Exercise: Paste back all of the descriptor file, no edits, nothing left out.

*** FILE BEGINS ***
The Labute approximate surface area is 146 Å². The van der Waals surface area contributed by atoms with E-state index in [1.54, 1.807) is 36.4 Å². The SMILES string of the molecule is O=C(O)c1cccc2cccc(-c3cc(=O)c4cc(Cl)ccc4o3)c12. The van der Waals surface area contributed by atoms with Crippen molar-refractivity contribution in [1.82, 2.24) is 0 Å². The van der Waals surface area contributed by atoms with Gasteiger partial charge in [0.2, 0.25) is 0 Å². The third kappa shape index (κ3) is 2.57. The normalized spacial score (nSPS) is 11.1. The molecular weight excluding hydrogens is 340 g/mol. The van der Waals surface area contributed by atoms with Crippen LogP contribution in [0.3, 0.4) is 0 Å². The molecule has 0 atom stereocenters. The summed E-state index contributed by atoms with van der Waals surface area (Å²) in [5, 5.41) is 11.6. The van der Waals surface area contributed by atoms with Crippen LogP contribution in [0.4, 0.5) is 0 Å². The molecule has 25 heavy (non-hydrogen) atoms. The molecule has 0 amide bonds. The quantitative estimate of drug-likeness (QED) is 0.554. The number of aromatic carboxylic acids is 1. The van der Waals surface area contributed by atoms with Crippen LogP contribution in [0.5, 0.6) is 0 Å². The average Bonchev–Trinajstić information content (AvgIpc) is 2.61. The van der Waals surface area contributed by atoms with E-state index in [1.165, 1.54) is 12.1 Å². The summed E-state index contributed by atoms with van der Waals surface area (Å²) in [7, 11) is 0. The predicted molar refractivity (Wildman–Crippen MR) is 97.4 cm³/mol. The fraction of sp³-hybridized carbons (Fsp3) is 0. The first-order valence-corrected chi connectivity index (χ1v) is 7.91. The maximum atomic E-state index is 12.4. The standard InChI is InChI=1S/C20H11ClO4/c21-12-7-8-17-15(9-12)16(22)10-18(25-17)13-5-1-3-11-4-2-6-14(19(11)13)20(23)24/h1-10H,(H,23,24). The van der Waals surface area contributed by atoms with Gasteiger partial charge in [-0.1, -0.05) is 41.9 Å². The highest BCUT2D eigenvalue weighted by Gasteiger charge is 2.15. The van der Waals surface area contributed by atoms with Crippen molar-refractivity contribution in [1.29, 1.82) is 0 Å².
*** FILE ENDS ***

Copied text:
The Labute approximate surface area is 146 Å². The van der Waals surface area contributed by atoms with E-state index in [1.54, 1.807) is 36.4 Å². The SMILES string of the molecule is O=C(O)c1cccc2cccc(-c3cc(=O)c4cc(Cl)ccc4o3)c12. The van der Waals surface area contributed by atoms with Crippen molar-refractivity contribution in [1.82, 2.24) is 0 Å². The van der Waals surface area contributed by atoms with Gasteiger partial charge in [0.2, 0.25) is 0 Å². The third kappa shape index (κ3) is 2.57. The normalized spacial score (nSPS) is 11.1. The molecular weight excluding hydrogens is 340 g/mol. The van der Waals surface area contributed by atoms with Crippen LogP contribution in [0.3, 0.4) is 0 Å². The molecule has 0 atom stereocenters. The summed E-state index contributed by atoms with van der Waals surface area (Å²) in [5, 5.41) is 11.6. The van der Waals surface area contributed by atoms with Crippen LogP contribution in [0.4, 0.5) is 0 Å². The molecule has 25 heavy (non-hydrogen) atoms. The molecule has 0 amide bonds. The quantitative estimate of drug-likeness (QED) is 0.554. The number of aromatic carboxylic acids is 1. The van der Waals surface area contributed by atoms with Crippen LogP contribution in [0.5, 0.6) is 0 Å². The average Bonchev–Trinajstić information content (AvgIpc) is 2.61. The van der Waals surface area contributed by atoms with E-state index in [1.165, 1.54) is 12.1 Å². The summed E-state index contributed by atoms with van der Waals surface area (Å²) in [7, 11) is 0. The predicted molar refractivity (Wildman–Crippen MR) is 97.4 cm³/mol. The fraction of sp³-hybridized carbons (Fsp3) is 0. The first-order valence-corrected chi connectivity index (χ1v) is 7.91. The maximum atomic E-state index is 12.4. The standard InChI is InChI=1S/C20H11ClO4/c21-12-7-8-17-15(9-12)16(22)10-18(25-17)13-5-1-3-11-4-2-6-14(19(11)13)20(23)24/h1-10H,(H,23,24). The van der Waals surface area contributed by atoms with Gasteiger partial charge in [-0.1, -0.05) is 41.9 Å². The highest BCUT2D eigenvalue weighted by Gasteiger charge is 2.15. The van der Waals surface area contributed by atoms with Crippen molar-refractivity contribution in [1.29, 1.82) is 0 Å².